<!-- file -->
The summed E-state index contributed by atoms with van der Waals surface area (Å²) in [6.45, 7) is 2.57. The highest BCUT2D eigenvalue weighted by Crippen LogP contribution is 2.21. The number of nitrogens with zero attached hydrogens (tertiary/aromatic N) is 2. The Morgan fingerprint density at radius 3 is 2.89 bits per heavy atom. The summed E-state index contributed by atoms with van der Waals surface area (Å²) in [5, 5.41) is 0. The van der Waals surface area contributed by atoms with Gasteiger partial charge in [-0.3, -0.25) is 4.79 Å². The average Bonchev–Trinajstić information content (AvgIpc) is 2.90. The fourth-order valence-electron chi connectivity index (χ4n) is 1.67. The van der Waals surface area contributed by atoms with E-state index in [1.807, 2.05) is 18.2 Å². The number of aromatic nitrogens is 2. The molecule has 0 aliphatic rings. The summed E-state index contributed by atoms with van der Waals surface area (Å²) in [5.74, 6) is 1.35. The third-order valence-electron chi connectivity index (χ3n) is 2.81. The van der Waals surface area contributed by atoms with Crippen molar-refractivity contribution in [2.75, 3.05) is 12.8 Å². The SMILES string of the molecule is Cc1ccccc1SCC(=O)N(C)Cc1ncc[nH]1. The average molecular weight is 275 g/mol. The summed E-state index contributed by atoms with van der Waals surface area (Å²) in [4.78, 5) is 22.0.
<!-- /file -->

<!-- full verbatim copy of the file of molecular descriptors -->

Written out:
The summed E-state index contributed by atoms with van der Waals surface area (Å²) in [6.45, 7) is 2.57. The highest BCUT2D eigenvalue weighted by Crippen LogP contribution is 2.21. The number of nitrogens with zero attached hydrogens (tertiary/aromatic N) is 2. The Morgan fingerprint density at radius 3 is 2.89 bits per heavy atom. The summed E-state index contributed by atoms with van der Waals surface area (Å²) in [5, 5.41) is 0. The van der Waals surface area contributed by atoms with Gasteiger partial charge in [-0.3, -0.25) is 4.79 Å². The average Bonchev–Trinajstić information content (AvgIpc) is 2.90. The fourth-order valence-electron chi connectivity index (χ4n) is 1.67. The van der Waals surface area contributed by atoms with E-state index in [1.807, 2.05) is 18.2 Å². The number of aromatic nitrogens is 2. The molecule has 0 aliphatic rings. The summed E-state index contributed by atoms with van der Waals surface area (Å²) in [5.74, 6) is 1.35. The third-order valence-electron chi connectivity index (χ3n) is 2.81. The van der Waals surface area contributed by atoms with Crippen molar-refractivity contribution in [2.75, 3.05) is 12.8 Å². The SMILES string of the molecule is Cc1ccccc1SCC(=O)N(C)Cc1ncc[nH]1. The average molecular weight is 275 g/mol. The summed E-state index contributed by atoms with van der Waals surface area (Å²) in [4.78, 5) is 22.0.